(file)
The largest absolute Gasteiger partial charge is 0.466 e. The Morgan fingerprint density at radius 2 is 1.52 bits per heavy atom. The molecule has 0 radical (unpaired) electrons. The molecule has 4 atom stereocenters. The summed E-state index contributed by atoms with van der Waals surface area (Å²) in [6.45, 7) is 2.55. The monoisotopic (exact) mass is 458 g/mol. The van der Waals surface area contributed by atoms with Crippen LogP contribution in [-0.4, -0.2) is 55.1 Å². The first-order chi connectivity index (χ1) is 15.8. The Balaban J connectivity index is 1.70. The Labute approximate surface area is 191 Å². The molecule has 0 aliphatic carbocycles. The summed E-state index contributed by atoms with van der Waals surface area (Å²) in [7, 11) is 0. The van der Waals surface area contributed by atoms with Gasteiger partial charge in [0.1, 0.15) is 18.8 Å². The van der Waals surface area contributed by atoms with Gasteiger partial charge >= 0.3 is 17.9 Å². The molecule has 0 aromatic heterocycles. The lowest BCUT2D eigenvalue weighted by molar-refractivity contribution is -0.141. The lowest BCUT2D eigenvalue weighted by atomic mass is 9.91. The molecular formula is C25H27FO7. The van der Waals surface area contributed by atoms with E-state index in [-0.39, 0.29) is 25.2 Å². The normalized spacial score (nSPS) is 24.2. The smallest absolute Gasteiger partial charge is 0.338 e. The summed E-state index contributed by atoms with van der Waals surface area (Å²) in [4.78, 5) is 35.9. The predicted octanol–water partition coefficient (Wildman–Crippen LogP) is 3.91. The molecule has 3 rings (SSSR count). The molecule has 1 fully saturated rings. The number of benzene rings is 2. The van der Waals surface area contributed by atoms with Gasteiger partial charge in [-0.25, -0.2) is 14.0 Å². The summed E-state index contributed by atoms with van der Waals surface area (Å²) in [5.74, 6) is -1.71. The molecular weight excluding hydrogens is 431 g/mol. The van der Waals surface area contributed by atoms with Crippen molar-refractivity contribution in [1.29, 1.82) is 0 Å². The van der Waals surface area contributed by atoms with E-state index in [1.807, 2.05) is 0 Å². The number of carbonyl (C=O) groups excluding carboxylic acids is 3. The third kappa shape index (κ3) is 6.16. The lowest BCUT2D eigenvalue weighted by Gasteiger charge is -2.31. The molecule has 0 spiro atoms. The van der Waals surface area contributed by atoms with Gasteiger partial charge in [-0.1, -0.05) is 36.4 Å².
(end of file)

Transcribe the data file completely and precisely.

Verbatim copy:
The largest absolute Gasteiger partial charge is 0.466 e. The Morgan fingerprint density at radius 2 is 1.52 bits per heavy atom. The molecule has 0 radical (unpaired) electrons. The molecule has 4 atom stereocenters. The summed E-state index contributed by atoms with van der Waals surface area (Å²) in [6.45, 7) is 2.55. The monoisotopic (exact) mass is 458 g/mol. The van der Waals surface area contributed by atoms with Crippen LogP contribution in [-0.4, -0.2) is 55.1 Å². The first-order chi connectivity index (χ1) is 15.8. The Balaban J connectivity index is 1.70. The Labute approximate surface area is 191 Å². The molecule has 0 aliphatic carbocycles. The summed E-state index contributed by atoms with van der Waals surface area (Å²) in [7, 11) is 0. The van der Waals surface area contributed by atoms with Gasteiger partial charge in [0.1, 0.15) is 18.8 Å². The van der Waals surface area contributed by atoms with Gasteiger partial charge >= 0.3 is 17.9 Å². The molecule has 0 aromatic heterocycles. The lowest BCUT2D eigenvalue weighted by molar-refractivity contribution is -0.141. The lowest BCUT2D eigenvalue weighted by atomic mass is 9.91. The molecular formula is C25H27FO7. The van der Waals surface area contributed by atoms with E-state index in [-0.39, 0.29) is 25.2 Å². The normalized spacial score (nSPS) is 24.2. The smallest absolute Gasteiger partial charge is 0.338 e. The summed E-state index contributed by atoms with van der Waals surface area (Å²) in [4.78, 5) is 35.9. The predicted octanol–water partition coefficient (Wildman–Crippen LogP) is 3.91. The molecule has 3 rings (SSSR count). The molecule has 1 fully saturated rings. The number of benzene rings is 2. The van der Waals surface area contributed by atoms with Gasteiger partial charge in [-0.25, -0.2) is 14.0 Å². The summed E-state index contributed by atoms with van der Waals surface area (Å²) in [5.74, 6) is -1.71. The molecular weight excluding hydrogens is 431 g/mol. The van der Waals surface area contributed by atoms with Crippen molar-refractivity contribution in [1.29, 1.82) is 0 Å². The van der Waals surface area contributed by atoms with E-state index in [1.807, 2.05) is 0 Å². The number of carbonyl (C=O) groups excluding carboxylic acids is 3. The third kappa shape index (κ3) is 6.16. The lowest BCUT2D eigenvalue weighted by Gasteiger charge is -2.31. The molecule has 0 spiro atoms. The van der Waals surface area contributed by atoms with Gasteiger partial charge in [-0.1, -0.05) is 36.4 Å².